Human beings are trapped within themselves and their sense of time, connection and mind all take shape within communities who each believe they are the centre of the universe. Sartre takes this notion that they are embodied and asks how are you going to enact your will? By operating it over other people or in connection with others - this is the question.

In effect he debunks much of the behavioural psychology which people wish to believe in by positing the myriad possiblilies of being alive and the multiple choices people have. However if people do not make choices, this is not down to their badness, but down to their bad faith about themselves - lacking a sense of belief they deflate into nihilism and believe their life is not worth living. Sartre however states when people do that, it is because they have lost their elan and will - echoing Viktor Frankl's ideas about how the vision draws people to it. Instead of trying to describe people as fixed entities based upon pseudo scientific labels, existentialism looks at the world from the opposite spectrum - what makes life meaningful and worth living?

This is why it operates as a powerful force for biophilia.
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4.0 out of 5 stars very short!, 14 Feb 2014
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good if you want to tell people you have read Sartre and have seen the length of being and nothingness.......... I will get past the chapter on time.........!
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0 of 1 people found the following review helpful
5.0 out of 5 stars Good book.., 16 Sep 2013
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This review is from: Existentialism and Humanism (Paperback)
Another good book from Sartre,gives you all the information and let's you repackage it,highly recommend,well worth the time to read..
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1 of 3 people found the following review helpful
5.0 out of 5 stars If you like Jean Paul Sartre, then this is a good book to read., 6 Jan 2010
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C. Horner "chezz" (uk) - See all my reviews
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This review is from: Existentialism and Humanism (Paperback)
Each Existential Philosopher has different ideas and consequently writes differently. I needed a book to help with my course work and as a feel drawn to Sartra, I picked this one. It was very helpful, easy to read and understand. It is one book that I will find the time to read all the through.(unlike some others!)
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2 of 7 people found the following review helpful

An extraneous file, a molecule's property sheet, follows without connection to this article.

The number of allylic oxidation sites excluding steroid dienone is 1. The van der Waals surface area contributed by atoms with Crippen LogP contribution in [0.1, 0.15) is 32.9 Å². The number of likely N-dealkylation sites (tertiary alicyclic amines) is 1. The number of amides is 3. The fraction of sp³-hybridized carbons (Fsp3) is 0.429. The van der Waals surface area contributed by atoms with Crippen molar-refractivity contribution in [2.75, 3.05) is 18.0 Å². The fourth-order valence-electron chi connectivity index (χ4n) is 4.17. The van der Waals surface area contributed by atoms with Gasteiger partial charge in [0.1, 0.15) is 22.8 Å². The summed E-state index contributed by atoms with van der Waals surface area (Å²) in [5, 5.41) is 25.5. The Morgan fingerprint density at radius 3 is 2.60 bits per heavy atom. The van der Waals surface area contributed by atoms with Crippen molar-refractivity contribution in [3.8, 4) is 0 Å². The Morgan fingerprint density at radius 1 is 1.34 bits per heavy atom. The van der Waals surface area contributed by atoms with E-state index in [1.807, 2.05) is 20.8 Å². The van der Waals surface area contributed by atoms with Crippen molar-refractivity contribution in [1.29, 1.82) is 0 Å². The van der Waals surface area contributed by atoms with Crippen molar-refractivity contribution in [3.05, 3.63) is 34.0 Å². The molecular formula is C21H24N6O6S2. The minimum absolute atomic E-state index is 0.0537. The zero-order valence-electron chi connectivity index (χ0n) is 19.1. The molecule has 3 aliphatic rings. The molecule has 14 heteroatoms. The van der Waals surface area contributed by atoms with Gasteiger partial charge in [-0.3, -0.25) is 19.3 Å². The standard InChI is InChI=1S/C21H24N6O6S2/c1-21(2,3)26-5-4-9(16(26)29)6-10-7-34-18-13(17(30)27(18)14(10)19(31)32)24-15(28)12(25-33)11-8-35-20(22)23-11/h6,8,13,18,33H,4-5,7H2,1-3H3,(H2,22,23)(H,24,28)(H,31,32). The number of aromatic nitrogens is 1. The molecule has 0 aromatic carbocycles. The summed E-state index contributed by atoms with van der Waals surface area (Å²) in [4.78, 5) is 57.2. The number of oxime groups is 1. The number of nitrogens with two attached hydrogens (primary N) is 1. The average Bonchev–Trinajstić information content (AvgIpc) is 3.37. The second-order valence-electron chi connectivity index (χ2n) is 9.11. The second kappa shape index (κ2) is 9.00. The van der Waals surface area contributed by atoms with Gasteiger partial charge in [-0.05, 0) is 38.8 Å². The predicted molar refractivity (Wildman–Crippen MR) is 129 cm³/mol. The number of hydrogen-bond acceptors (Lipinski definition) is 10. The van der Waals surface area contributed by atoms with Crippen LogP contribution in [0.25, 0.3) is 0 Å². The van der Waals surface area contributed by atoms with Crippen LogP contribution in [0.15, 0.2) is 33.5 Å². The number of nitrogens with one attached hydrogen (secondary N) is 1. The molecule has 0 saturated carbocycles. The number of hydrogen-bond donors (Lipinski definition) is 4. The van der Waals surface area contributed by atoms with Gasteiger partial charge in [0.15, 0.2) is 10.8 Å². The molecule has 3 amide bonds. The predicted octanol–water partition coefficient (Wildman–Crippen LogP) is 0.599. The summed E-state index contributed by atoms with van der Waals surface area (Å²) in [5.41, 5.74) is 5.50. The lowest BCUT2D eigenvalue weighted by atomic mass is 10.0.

5.0 out of 5 stars The title speaks for itself. It's the Amazon service which is great., 16 Aug 2010
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Mrs. L. J. Bennett (Cornwall) - See all my reviews
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This review is from: Existentialism and Humanism (Paperback)
The book was for my son as part of his university course required reading. He says it's a great book. What I love is the Amazon service, ordered one day and delivered the next. No one can ask more than that.
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11 of 42 people found the following review helpful
5.0 out of 5 stars At Last - A Graphic Novel Version, 5 Sep 2003
By 
I. A. Stuart - See all my reviews
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"Existentialism and Humanism" has always been been a challenge to translate into English, so this latest version sidesteps the problem in a novel way by converting it onto a cartoon strip. With very few speech bubble / thought bubbles, the concepts and insights are now available to a world wide audience. The downside to this approach has been the time it took to convert the medium, and the product was released as a weekly series of 3-panel cartoon strips (a demeaning description for such a masterwork) in the popular Belgian Satirical Publication "Les Actualities de Parp-Parp"
The choice of artists was Sartre's, and Philip Mairet has an impressive canon of work before Existentialism and Humanism. He was Marcel Marceau script-writer, and head background artist on "Roobarb" (where he also convinced the studio that Custard teh cat would be funnier if he was pink, rather than yellow.) He does however suffer for a tendency to slip into his old ways, often including a confused squirrel in the background of teh strip. Perhaps this is at Sartre's instigation (in whose mind the squirrel represented death.)
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Existentialism and Humanism by Jean-Paul Sartre (Paperback - 20 Sep 2007)